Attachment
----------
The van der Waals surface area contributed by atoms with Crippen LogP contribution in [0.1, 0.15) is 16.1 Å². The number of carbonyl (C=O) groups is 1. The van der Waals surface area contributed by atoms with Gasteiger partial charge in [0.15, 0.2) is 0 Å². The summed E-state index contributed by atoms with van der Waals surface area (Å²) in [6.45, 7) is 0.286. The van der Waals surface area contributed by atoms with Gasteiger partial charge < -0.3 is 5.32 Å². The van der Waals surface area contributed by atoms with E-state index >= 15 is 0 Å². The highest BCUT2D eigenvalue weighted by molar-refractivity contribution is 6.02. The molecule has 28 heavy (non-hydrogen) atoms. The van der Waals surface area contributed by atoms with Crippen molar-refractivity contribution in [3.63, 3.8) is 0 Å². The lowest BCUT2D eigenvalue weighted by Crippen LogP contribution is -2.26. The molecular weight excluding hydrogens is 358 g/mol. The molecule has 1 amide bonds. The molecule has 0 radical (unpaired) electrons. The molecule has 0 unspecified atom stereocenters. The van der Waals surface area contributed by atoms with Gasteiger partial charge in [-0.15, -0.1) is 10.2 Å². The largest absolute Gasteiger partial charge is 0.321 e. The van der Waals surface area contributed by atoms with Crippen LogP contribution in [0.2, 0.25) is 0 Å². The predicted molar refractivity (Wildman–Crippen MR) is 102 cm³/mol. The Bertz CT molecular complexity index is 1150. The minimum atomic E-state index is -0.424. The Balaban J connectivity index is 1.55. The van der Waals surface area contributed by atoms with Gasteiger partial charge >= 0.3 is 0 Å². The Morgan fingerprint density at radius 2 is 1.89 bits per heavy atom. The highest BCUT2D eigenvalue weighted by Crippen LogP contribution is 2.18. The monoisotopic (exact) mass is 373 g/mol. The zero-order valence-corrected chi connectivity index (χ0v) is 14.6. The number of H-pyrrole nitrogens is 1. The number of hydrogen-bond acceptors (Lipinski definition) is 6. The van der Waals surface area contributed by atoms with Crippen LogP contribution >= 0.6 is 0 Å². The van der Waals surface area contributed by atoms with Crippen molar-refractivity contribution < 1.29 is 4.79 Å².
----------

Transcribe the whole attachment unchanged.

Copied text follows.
The van der Waals surface area contributed by atoms with Crippen LogP contribution in [0.1, 0.15) is 16.1 Å². The number of carbonyl (C=O) groups is 1. The van der Waals surface area contributed by atoms with Gasteiger partial charge in [0.15, 0.2) is 0 Å². The summed E-state index contributed by atoms with van der Waals surface area (Å²) in [6.45, 7) is 0.286. The van der Waals surface area contributed by atoms with Gasteiger partial charge < -0.3 is 5.32 Å². The van der Waals surface area contributed by atoms with E-state index >= 15 is 0 Å². The highest BCUT2D eigenvalue weighted by molar-refractivity contribution is 6.02. The molecule has 28 heavy (non-hydrogen) atoms. The van der Waals surface area contributed by atoms with Crippen molar-refractivity contribution in [3.63, 3.8) is 0 Å². The lowest BCUT2D eigenvalue weighted by Crippen LogP contribution is -2.26. The molecular weight excluding hydrogens is 358 g/mol. The molecule has 1 amide bonds. The molecule has 0 radical (unpaired) electrons. The molecule has 0 unspecified atom stereocenters. The van der Waals surface area contributed by atoms with Gasteiger partial charge in [-0.15, -0.1) is 10.2 Å². The largest absolute Gasteiger partial charge is 0.321 e. The van der Waals surface area contributed by atoms with Crippen LogP contribution in [0.2, 0.25) is 0 Å². The predicted molar refractivity (Wildman–Crippen MR) is 102 cm³/mol. The Bertz CT molecular complexity index is 1150. The minimum atomic E-state index is -0.424. The Balaban J connectivity index is 1.55. The van der Waals surface area contributed by atoms with Gasteiger partial charge >= 0.3 is 0 Å². The Morgan fingerprint density at radius 2 is 1.89 bits per heavy atom. The highest BCUT2D eigenvalue weighted by Crippen LogP contribution is 2.18. The monoisotopic (exact) mass is 373 g/mol. The zero-order valence-corrected chi connectivity index (χ0v) is 14.6. The number of H-pyrrole nitrogens is 1. The number of hydrogen-bond acceptors (Lipinski definition) is 6. The van der Waals surface area contributed by atoms with Crippen LogP contribution >= 0.6 is 0 Å². The van der Waals surface area contributed by atoms with Crippen molar-refractivity contribution < 1.29 is 4.79 Å².